Best of the decade: fashion
The most significant news in the fashion industry once had to do with hemlines and silhouettes. Old-guard fashion editors proclaimed Christian Dior's 1947 "Bar suit" emblematic of a "New Look" and the designer ended up on the cover of Time magazine for transforming the way women dressed. When fashion made a profound aesthetic shift in the 1980s and the 1990s with consumers embracing ostentation -- logos, designer handbags and $200 jeans -- the news was mostly greeted as a sign of our moral decline.
The most recent fashion changes have been related to business and Hollywood. Wall Street and a clutch of starlets had more influence on Seventh Avenue than color forecasters.
In the early 2000s, every designer wanted to be bought by a giant corporation -- LVMH Moët Hennessy Louis Vuitton or Gucci Group -- and for a while it looked as though they would be. Frocks became the treasure of takeover wars. By the middle of the decade, celebrities were leaping into the fashion field, lured by its glamorous facade and the promise of fast and easy money.
By 2009, however, the champagne had gone flat. Consumers were disaffected; designers were teetering on the brink of disaster; specialty stores were in dire straits; and J. Crew -- with its modest, egalitarian aspirations -- was the industry's new darling.
The best moments
2000: When Jennifer Lopez wore a plunging, emerald green Versace evening gown to the Grammys, she proved the fashion industry could energize a career with one provocative dress.
1998-2004: HBO's "Sex and the City" transformed a generation of young women into cosmo-sipping, Ugg-boot-wearing, Manolo Blahnik-coveting romantics. If series star Sarah Jessica Parker was their goddess, then the show's stylist Patricia Field was their patron saint.
2004: The Patrick Kelly retrospective at the Brooklyn Museum of Art was a rare look at the 1980s fashion and cultural contributions of the Mississippi-born, Paris-based, African American designer. Before the BMA exhibit, his women's collections, with their references to golliwogs and Aunt Jemima, their Southern traditionalism and giant buttons, had been relegated to fashion's footnotes.
2004: "Project Runway" -- a reality show that rewards talent -- debuted on Bravo. It gave mainstream viewers a peek at the creative pressures on designers and introduced the delightful Tim Gunn, a master at delivering tough love to the style-challenged.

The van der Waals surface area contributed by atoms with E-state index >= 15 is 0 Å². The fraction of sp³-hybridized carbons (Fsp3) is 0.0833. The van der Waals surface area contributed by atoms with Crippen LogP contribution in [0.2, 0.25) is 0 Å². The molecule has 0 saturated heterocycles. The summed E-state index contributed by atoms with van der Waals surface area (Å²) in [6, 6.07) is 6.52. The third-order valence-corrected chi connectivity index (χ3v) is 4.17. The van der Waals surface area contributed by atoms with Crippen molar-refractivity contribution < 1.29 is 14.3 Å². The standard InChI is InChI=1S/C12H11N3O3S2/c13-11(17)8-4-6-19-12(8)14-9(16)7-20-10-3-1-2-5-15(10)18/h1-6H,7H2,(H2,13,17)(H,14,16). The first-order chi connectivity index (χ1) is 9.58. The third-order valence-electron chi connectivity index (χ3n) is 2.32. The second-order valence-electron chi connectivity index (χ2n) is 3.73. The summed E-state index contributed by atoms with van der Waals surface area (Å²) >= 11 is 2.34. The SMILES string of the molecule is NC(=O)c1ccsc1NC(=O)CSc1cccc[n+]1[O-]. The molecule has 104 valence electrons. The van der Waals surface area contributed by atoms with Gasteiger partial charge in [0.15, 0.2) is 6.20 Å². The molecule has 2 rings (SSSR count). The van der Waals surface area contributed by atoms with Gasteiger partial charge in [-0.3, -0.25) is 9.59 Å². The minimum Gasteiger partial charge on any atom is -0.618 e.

2006: "The Devil Wears Prada" turned a revenge fantasy first novel into an irresistible fashion parable. In a scene created just for the film, star Meryl Streep explains the importance of the fashion industry in a brilliant monologue on cerulean blue.
2007: Hillary Clinton showed a hint of cleavage on the Senate floor. Despite all the Sturm und Drang churned up by feminists and pundits when her low neckline was pointed out, the congressional fashion moment was an encouraging convergence of power, femininity and sexuality.
2008: The Balenciaga fall '08 collection, with its mix of little black dresses and Chinese tapestry prints on latex, was a masterly foray into fashion's future while respecting its past.
2008: The spring '09 Lanvin collection, which employed flowing silk, inside-out seams and silhouettes that gently caress the body, proved that the best fashion is both respectful and empowering of women.
2009: The Queen of Soul nearly stole the show at the presidential inauguration with her magnificent gray flannel cloche with a Brobdingnagian bow. Aretha Franklin's chapeau made a statement about the historic inauguration: For many, it was a moment of redemption, hope and renewal. Only a glorious church hat would do the day justice.
2009: Paparazzi magnet Lindsay Lohan is appointed artistic adviser at Emanuel Ungaro. The wholly cynical publicity stunt was the nadir in the fashion industry's symbiotic relationship with celebrity and the pursuit of the fast buck. The Ungaro show was a disaster of the highest order, an affront to earnest fashion students, an insult to women. Common sense was sacrificed in the misguided belief that any attention is good attention and every dollar earned is a dollar deserved.